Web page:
Wrath of Kahn: Strib won't publish Phyllis's anti-stadium op-ed
State Representative Phyllis Kahn (DFL-59B) is a little torqued off that the Star Tribune's editorial page gatekeepers have turned away yet another of her anti-stadium op-ed submissions, so she published it herself, on the Minneapolis Issues list. Here is what Kahn wrote:
Once again the Star Tribune editorial pages are being used to promote a hopeless cause: a special session to pass a stadium construction bill right after complaining about the scheduling of special elections at the end of the year in the holiday season.
Commissioners Opat and Johnson do not seem to understand that the election year is now. There is no political advantage or cover between acting at the end of 2005 or in 2006.
A previous editorial on November 9 gloomily concluded that if we don't expeditiously fund a stadium, the Twins may end up outside of Minnesota, ending with the plaintive call, "It doesn't have to be that way."
We note a persistence in asking the wrong question, IE (how do we build a stadium?), when we should be asking (how do we keep the Twins here?) The answer from a growing number of legislators has been a community ownership of the team model to keep baseball here by taking the wheels off the team. The most recent version, HF 1368/SF 900, with chief authors Rep. Kahn and Sen. Anderson finished the 2005 session on the House and Senate floors, poised to pass (only lacking a nod from the Governor.) The House bill alone had 35 bipartisan authors from all parts of the state with a breadth of political philosophy ranging from Rukavina to Krinkie.
The purpose section of this bill states:
"Section 1. [4B.01] [PURPOSE.] The legislature determines that: (1) a professional baseball franchise is an important asset to the state of Minnesota and ensuring that a franchise remains in Minnesota is an important public purpose; (2) providing broad-based local ownership of a major league baseball franchise develops trust among fans, taxpayers, and the team, and helps ensure this important asset will remain in the state; (3) providing community ownership of a professional baseball franchise ensures that the financial benefits of any increased value of the franchise will accrue to those members of the community who own the franchise; and (4) enacting legislation providing for community ownership indicates to major league baseball continuing support for professional baseball in Minnesota."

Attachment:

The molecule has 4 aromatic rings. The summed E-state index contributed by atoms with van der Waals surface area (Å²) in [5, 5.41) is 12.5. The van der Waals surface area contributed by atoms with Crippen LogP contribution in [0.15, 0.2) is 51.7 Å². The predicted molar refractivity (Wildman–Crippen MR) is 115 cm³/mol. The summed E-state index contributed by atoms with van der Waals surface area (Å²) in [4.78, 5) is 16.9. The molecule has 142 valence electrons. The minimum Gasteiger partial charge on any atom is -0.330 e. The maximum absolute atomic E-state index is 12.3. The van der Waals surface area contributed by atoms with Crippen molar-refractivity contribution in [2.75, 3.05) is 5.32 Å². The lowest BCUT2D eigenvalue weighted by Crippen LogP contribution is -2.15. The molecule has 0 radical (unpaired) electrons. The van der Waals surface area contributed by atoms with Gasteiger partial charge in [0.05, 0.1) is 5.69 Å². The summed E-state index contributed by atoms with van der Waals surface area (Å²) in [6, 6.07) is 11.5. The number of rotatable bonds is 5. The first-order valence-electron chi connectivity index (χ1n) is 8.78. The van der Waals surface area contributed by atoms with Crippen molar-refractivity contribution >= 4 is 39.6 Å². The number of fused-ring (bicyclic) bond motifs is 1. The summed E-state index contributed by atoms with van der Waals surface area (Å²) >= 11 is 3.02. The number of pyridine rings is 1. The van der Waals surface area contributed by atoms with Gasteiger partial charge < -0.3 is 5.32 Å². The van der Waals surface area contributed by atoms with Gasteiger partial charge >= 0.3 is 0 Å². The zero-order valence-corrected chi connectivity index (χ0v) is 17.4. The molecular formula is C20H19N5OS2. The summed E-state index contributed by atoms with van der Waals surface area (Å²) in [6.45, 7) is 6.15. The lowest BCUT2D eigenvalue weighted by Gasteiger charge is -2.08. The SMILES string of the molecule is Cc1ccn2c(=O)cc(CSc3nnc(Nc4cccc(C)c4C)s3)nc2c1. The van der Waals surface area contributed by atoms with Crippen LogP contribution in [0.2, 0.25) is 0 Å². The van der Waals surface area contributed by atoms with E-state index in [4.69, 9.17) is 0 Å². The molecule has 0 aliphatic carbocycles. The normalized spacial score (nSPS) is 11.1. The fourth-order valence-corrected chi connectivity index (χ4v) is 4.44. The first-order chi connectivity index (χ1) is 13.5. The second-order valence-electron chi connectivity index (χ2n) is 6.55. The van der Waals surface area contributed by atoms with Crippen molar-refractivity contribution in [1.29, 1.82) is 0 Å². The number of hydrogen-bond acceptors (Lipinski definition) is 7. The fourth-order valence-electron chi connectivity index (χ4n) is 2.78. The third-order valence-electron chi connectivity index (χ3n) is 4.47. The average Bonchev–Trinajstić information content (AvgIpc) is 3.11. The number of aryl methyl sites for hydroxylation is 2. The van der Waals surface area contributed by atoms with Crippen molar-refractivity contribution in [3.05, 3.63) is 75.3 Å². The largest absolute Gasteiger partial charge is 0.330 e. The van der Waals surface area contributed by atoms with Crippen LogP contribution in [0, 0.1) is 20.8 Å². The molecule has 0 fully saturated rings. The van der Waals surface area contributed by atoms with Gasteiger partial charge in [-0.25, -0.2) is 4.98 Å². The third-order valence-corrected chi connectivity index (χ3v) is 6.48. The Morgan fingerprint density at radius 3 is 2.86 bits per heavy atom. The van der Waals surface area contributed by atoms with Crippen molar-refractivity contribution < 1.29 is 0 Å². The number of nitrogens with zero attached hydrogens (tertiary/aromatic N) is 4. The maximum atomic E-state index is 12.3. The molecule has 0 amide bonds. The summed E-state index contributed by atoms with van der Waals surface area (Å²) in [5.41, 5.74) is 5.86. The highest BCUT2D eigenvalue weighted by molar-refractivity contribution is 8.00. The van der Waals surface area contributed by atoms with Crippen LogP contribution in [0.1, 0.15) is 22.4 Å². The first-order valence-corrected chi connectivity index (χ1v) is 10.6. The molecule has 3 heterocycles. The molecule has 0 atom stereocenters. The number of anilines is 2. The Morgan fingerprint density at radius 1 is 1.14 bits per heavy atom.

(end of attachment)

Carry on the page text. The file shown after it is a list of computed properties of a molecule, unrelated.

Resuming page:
Our ownership structure is not government ownership; it is a public ownership model that complies with Major League Baseball's criteria to have a major private owner responsible for operating the team on a day-to-day basis.
This proposal is the most effective and politically feasible way to save baseball for Minnesota and eventually get a ballpark built that may actually meet the fans' interests.
As far as Carl Pohlad, Bud Selig, and the rest of Major League Baseball are concerned, promoting public ownership is the moral equivalent of promoting incest. Schemes for public ownership have been batted aside by MLB before, most memorably when Ray Kroc's widow, Joan Kroc, tried to give the Padres to San Diego. Why doesn't MLB want public corporations in its fold? Because baseball's special anti-trust exemption--unique among American professional sports industries--has helped MLB to keep its financial records from public view during all the years it has cried poverty to the players' union and to the state and city governments from which it's begged stadium subsidies.
Public ownership would tatter that veil of secrecy, and the demi-gods of baseball won't have it. That's no reason to keep the discussion out of newspapers, though, is it?
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